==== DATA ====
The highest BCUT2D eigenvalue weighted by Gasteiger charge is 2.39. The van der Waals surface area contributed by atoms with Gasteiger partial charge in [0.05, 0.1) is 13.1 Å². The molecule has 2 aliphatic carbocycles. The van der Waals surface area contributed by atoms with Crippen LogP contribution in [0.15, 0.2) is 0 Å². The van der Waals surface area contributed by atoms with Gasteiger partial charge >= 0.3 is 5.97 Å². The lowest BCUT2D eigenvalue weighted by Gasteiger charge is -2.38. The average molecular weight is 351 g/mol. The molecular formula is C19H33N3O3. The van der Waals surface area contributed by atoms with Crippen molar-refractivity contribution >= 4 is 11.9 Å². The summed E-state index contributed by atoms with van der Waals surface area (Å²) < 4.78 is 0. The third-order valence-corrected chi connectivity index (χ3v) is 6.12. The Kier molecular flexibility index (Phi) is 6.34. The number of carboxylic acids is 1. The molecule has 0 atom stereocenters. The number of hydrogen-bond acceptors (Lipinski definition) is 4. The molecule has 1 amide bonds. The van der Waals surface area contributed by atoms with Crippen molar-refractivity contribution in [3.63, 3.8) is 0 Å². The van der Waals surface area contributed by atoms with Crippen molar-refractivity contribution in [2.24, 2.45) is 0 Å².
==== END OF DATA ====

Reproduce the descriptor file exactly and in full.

The highest BCUT2D eigenvalue weighted by Gasteiger charge is 2.39. The van der Waals surface area contributed by atoms with Gasteiger partial charge in [0.05, 0.1) is 13.1 Å². The molecule has 2 aliphatic carbocycles. The van der Waals surface area contributed by atoms with Crippen LogP contribution in [0.15, 0.2) is 0 Å². The van der Waals surface area contributed by atoms with Gasteiger partial charge >= 0.3 is 5.97 Å². The lowest BCUT2D eigenvalue weighted by Gasteiger charge is -2.38. The average molecular weight is 351 g/mol. The molecular formula is C19H33N3O3. The van der Waals surface area contributed by atoms with Crippen molar-refractivity contribution >= 4 is 11.9 Å². The summed E-state index contributed by atoms with van der Waals surface area (Å²) < 4.78 is 0. The third-order valence-corrected chi connectivity index (χ3v) is 6.12. The Kier molecular flexibility index (Phi) is 6.34. The number of carboxylic acids is 1. The molecule has 0 atom stereocenters. The number of hydrogen-bond acceptors (Lipinski definition) is 4. The molecule has 1 amide bonds. The van der Waals surface area contributed by atoms with Crippen molar-refractivity contribution in [3.63, 3.8) is 0 Å². The van der Waals surface area contributed by atoms with Crippen molar-refractivity contribution in [2.24, 2.45) is 0 Å².